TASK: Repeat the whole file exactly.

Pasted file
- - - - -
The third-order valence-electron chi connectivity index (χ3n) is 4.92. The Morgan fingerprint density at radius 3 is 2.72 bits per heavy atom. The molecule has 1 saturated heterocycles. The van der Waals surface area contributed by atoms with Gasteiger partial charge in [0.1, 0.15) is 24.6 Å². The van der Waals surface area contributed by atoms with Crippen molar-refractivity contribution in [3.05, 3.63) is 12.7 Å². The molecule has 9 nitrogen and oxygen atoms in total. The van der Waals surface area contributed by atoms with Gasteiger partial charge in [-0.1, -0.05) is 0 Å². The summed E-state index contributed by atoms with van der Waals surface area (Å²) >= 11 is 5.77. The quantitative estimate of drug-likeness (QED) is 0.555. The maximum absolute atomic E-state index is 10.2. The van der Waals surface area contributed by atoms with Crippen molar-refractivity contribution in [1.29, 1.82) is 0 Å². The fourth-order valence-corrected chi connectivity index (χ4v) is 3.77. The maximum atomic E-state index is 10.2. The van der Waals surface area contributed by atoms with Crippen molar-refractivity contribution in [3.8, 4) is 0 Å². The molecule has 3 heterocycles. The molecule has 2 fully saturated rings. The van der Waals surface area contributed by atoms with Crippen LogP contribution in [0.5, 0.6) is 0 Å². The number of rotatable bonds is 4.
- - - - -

The third-order valence-electron chi connectivity index (χ3n) is 4.92. The Morgan fingerprint density at radius 3 is 2.72 bits per heavy atom. The molecule has 1 saturated heterocycles. The van der Waals surface area contributed by atoms with Gasteiger partial charge in [0.1, 0.15) is 24.6 Å². The van der Waals surface area contributed by atoms with Crippen molar-refractivity contribution in [3.05, 3.63) is 12.7 Å². The molecule has 9 nitrogen and oxygen atoms in total. The van der Waals surface area contributed by atoms with Gasteiger partial charge in [-0.1, -0.05) is 0 Å². The summed E-state index contributed by atoms with van der Waals surface area (Å²) >= 11 is 5.77. The quantitative estimate of drug-likeness (QED) is 0.555. The maximum absolute atomic E-state index is 10.2. The van der Waals surface area contributed by atoms with Crippen molar-refractivity contribution in [1.29, 1.82) is 0 Å². The fourth-order valence-corrected chi connectivity index (χ4v) is 3.77. The maximum atomic E-state index is 10.2. The van der Waals surface area contributed by atoms with Crippen molar-refractivity contribution in [3.8, 4) is 0 Å². The molecule has 3 heterocycles. The molecule has 2 fully saturated rings. The van der Waals surface area contributed by atoms with Crippen LogP contribution in [0.5, 0.6) is 0 Å². The number of rotatable bonds is 4.